It has also been several years since a musicologist friend of mine shared the opinion of one of her Voice teachers that the biggest blow to musical artistry that came out of the twentieth century was the microphone. Apparently, anyone who has a microphone can start thinking of his warbling as "real singing." I don't like being a snob about music (because, you know, I listen to McFly) and I truly believe in my heart that everyone can sing (Yes, including you, Father B!) . . . but at the same time, I see this teacher's point.

And for the record, Andy Serkis's "performance" as Caesar--"real" or not--broke my heart.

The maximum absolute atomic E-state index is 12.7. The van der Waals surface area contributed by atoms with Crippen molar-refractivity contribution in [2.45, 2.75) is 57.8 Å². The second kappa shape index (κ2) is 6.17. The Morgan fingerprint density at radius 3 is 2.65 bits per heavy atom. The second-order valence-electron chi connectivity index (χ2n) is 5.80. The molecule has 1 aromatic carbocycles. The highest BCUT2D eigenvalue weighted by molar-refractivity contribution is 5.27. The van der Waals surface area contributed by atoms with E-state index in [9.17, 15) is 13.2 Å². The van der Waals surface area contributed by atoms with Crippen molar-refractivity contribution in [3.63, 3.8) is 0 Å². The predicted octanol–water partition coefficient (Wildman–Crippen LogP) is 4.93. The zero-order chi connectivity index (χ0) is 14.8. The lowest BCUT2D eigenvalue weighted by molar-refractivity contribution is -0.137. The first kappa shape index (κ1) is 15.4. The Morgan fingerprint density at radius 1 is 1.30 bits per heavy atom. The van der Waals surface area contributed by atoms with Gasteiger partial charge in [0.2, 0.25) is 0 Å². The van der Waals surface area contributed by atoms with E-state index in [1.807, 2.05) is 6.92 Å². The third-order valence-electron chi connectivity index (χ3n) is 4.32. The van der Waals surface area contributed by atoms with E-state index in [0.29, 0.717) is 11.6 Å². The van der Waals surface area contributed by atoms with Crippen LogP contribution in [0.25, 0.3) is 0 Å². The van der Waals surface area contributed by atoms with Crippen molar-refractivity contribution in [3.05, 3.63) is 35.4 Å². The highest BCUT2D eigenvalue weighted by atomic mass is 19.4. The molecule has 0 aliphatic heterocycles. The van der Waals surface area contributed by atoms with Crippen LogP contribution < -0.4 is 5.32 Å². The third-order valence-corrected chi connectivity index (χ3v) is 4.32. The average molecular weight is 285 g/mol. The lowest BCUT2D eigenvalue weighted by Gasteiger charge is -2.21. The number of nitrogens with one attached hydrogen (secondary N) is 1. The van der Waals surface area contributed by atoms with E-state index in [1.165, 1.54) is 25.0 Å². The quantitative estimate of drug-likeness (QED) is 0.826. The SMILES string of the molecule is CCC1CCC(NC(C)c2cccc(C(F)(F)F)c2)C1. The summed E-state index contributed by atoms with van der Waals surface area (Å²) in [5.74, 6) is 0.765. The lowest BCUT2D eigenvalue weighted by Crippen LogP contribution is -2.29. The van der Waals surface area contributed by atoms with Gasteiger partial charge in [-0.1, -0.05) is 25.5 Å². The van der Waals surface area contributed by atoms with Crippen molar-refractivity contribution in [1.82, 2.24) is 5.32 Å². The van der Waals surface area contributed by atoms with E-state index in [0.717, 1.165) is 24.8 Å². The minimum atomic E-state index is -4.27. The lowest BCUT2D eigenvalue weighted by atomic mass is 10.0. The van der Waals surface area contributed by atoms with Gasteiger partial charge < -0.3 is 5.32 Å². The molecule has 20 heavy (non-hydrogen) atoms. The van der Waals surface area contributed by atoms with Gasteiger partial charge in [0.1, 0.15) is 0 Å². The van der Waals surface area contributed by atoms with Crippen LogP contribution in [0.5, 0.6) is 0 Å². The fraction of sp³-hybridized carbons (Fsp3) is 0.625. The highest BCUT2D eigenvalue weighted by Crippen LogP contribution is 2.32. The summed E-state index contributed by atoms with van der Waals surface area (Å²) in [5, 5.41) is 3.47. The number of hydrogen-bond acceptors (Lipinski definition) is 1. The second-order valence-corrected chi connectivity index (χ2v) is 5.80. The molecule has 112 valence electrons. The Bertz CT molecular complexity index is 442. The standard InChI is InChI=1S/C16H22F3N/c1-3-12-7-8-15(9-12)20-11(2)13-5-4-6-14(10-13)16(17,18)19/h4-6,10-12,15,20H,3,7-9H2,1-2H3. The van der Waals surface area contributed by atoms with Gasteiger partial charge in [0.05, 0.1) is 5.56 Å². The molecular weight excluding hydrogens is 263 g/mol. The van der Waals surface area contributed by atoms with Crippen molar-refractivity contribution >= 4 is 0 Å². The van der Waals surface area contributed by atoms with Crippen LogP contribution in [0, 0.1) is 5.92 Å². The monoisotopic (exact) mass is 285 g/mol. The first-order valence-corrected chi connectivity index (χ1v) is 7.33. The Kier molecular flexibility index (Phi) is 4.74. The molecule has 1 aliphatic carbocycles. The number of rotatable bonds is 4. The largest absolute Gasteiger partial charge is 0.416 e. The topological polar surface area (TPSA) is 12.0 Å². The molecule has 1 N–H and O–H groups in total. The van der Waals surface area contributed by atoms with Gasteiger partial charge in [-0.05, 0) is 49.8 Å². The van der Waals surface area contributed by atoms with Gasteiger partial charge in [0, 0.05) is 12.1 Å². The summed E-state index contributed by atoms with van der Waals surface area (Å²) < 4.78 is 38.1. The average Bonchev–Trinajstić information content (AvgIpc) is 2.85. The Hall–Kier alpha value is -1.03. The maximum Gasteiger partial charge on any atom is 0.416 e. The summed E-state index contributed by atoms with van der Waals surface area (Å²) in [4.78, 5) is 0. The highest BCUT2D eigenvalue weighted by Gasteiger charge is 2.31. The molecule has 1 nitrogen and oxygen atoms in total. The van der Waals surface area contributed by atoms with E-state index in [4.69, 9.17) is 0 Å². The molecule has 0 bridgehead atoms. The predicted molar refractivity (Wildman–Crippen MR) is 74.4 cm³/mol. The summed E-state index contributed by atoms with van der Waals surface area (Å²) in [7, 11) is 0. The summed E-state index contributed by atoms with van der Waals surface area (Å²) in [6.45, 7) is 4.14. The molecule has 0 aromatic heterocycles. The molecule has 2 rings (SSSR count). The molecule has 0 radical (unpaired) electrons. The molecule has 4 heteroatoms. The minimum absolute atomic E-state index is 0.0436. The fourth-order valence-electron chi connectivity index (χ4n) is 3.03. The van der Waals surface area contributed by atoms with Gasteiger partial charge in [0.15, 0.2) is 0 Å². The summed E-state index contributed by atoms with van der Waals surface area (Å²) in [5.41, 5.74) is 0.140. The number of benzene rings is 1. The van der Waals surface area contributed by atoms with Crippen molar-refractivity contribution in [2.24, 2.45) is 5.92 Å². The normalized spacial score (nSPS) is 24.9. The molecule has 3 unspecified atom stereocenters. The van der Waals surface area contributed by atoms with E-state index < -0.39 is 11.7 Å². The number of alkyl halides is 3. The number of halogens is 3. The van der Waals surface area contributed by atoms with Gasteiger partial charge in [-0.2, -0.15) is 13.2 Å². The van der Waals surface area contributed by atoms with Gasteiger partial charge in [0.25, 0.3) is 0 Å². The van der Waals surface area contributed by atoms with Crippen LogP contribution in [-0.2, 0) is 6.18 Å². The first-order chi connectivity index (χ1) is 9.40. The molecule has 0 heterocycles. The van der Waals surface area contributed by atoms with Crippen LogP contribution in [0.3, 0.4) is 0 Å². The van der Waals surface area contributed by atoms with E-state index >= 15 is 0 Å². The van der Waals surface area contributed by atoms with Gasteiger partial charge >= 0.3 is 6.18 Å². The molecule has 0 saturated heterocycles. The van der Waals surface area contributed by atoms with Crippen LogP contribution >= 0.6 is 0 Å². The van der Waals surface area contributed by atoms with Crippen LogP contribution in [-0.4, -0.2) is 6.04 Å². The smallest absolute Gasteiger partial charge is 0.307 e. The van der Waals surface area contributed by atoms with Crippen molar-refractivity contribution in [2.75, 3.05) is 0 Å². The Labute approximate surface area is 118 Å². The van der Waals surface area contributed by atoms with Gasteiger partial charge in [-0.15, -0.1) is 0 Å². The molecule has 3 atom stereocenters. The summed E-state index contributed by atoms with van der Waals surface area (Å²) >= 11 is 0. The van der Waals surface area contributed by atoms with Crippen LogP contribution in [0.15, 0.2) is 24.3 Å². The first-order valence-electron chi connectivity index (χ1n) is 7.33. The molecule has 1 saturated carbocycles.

Image Sources: a) Andy Serkis as Gollum, b) Serkis as Caesar

13 comments:

Brandon said...

Which isn't to say that I hate print and other mass media--just that I think we lost something that we don't even remember.

I like this comment in particular. There's a passage in Plato's Phaedrus in which Socrates argues that the problem with writing is that it isn't real reasoning, and that for all the advantages it brings, it leads to the destruction of the practices of memory and communication that are found in an oral culture. (Part of the irony, of course, is that the argument is really a written argument, not an oral one.) I wouldn't give up writing for the world, but it still seems very clear that Socrates was right. And I think you're almost certainly right that this really happens over and over again.

Enbrethiliel said...

+JMJ+

Hi, Brandon! =) I love your comment!

I first read that critique of written culture in a Ralph Waldo Emerson essay (Self-reliance), but it seems safe to say that he borrowed the idea from Plato. The irony is both sweet and sad.